Credit cards (xingyongka) are becoming more commonly used and accepted at malls, but are not entirely ubiquitous (see “Shopping,” p. 10). You can also use your credit card to receive a cash advance at some banks if all other options fail (i.e., when you’ve run out of traveler’s checks and none of the ATMs are accepting your card), but they carry a hefty surcharge when used in China. A credit card could be very useful in an emergency (e.g., to pay for medical treatment at a clinic in Beijing).

Traveler’s Checks are another option. Get them from a major issuer (AmEx, Thomas Cook, AAA, etc.), and in reasonably large denominations. The two main reasons to take this route are that the checks are replaceable, and most places give you a better exchange rate on them than on cash. Most banks are changing traveler’s checks now.

You can also open a bank account in China.

Getting There & Getting Settled

Travel arrangements

Generally speaking, students are responsible for making their own travel arrangements. The Dartmouth FSP has had a long relationship with FETI Travel (telephone 617-451-0606), of Boston, MA. They usually set up everyone’s travel, often making it possible for FSP participants to arrive in Beijing in one or two major groups (which simplifies a number of things), and getting good rates.
If this option is available, your Program Director will notify you.

When you arrive

At the airport

Before you leave the airport, change some money (unless you have somehow managed to bring some RMB with you). There is a bank right before the exit to the outside. Changing US $100 will give you enough cash to get to BNU if you need to take a taxi, pay for your key deposit, and buy food and stuff for the first few days. A ride from the airport should cost around ¥100.

When planning your tickets, it really is a good idea to come in with a bunch of your classmates. In addition to having companions for the trip, it makes things easier and increases the chances that BNU will have a bus waiting there so you won’t have to mess with a taxi. If
you do have to get a taxi (which you will know before you leave Dartmouth), find the official taxi line, which is two floors below arrivals after security; it’s very clearly marked.” Go stand in line, and an official airport worker will direct you to a taxi. Most drivers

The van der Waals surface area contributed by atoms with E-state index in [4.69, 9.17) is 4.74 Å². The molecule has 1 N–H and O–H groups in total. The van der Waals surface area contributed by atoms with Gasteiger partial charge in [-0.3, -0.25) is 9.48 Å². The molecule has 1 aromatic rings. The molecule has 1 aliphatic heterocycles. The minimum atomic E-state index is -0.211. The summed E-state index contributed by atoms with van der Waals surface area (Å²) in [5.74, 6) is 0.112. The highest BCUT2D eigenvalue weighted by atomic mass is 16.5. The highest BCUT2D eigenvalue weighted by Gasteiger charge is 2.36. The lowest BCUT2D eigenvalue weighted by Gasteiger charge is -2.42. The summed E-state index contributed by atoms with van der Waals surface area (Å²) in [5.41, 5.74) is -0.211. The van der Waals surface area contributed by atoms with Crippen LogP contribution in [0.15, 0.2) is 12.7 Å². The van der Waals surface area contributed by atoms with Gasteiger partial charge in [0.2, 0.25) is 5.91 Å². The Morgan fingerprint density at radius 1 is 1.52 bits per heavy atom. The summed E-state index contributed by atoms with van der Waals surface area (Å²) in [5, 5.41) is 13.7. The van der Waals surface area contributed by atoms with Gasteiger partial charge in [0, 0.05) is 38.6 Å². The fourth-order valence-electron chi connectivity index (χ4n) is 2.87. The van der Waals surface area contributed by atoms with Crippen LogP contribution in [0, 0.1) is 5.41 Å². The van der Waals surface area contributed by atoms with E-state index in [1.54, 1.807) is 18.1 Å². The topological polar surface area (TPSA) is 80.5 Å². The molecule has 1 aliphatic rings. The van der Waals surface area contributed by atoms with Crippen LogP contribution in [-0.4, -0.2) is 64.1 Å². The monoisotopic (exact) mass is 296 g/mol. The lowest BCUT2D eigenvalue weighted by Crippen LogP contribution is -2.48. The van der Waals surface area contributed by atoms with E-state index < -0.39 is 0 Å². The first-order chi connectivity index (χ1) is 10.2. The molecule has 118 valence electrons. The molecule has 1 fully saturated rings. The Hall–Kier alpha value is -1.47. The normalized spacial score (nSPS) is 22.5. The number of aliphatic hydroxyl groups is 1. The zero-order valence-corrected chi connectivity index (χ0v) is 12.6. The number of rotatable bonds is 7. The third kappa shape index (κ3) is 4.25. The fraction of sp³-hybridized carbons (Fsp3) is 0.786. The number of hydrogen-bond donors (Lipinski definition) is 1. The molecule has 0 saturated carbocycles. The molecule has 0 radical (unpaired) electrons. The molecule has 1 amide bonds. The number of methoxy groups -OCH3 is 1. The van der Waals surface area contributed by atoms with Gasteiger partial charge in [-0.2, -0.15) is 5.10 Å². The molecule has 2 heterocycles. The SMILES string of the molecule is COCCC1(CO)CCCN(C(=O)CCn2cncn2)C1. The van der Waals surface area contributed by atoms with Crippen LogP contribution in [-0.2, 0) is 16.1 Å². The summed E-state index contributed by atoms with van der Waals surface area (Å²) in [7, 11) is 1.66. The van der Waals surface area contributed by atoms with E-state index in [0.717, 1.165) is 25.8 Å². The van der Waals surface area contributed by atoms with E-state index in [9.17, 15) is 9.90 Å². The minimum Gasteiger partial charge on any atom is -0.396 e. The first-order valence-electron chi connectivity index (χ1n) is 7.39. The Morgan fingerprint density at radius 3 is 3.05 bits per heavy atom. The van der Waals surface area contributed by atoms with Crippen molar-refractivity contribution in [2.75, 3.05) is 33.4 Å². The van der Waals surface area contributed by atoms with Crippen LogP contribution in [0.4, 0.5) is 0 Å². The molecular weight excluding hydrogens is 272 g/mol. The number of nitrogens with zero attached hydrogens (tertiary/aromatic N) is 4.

know where BNU is, so telling them Beijing Shifan Dàxué, DOngmén should do you just fine. It is important that you say this correctly and that the taxi driver repeats it, because there are two other schools: Shoduo Shifan Dàxué or Beijing Dàxué that get a number of
foreign students and are about 20 minutes away from BNU.

Other Arrival Information

Something you should do reasonably shortly after your arrival in Beijing is to make a trip to US Embassy (or your respective country’s embassy) and register as a US or other foreign citizen living in Beijing. In the unlikely event something major happens (i.e., a natural disaster or the like), registering will ensure that the embassy knows you are in Beijing and will be able to evacuate you if necessary.
Additionally, shortly after arriving you will need to give the Foreign Students Office at BNU two passport-size pictures for use in making your student ID and other materials.


You will be accomodated in the XInsong GOngyù dorm.—Home Sweet Home

Xinsong Gongyu is one of four foreign-student dorms on campus. The rooms are all one-room doubles with private baths and air conditioning, amenities that have greatly eased the mosquito and toilet odor problems of years past. There are still mosquito problems at times, however, so keep a vigilant eye and be sure to buy an electric mosquito repellant. Let the staff know if there are any pest problems.

You will have daily cleaning services to sweep the floor, change the towels, and, if you’re really nice, make your bed. However, the messier your room, the less likely the fúwùyuán (cleaning attendant) is going to be willing to do anything at all to your room, much less make the bed. It’s your call.

The rooms also have phones, TVs, and cable. Additionally, there are card phones in the lobby. On the second floor, there is a small store with snacks and drinks (open until about 11:30pm), as well as a lounge area and a few computers for Internet access (ask the person working the snack store). The snack store has a phone for international calls priced at about ¥1 to 2/minute, which is very cheap.
There are laundry machines on the first floor. To use them, you need to buy a xiyika (literally, “wash clothes card”) from the front desk. They cost ¥50 each and are good for 10 washes. You’ll also get a ¥20 refund if you return the card to the desk when it’s used up.
The front desk can do photocopying (fùyìn) for a small fee (varies depending on the paper size) as well as send and receive faxes.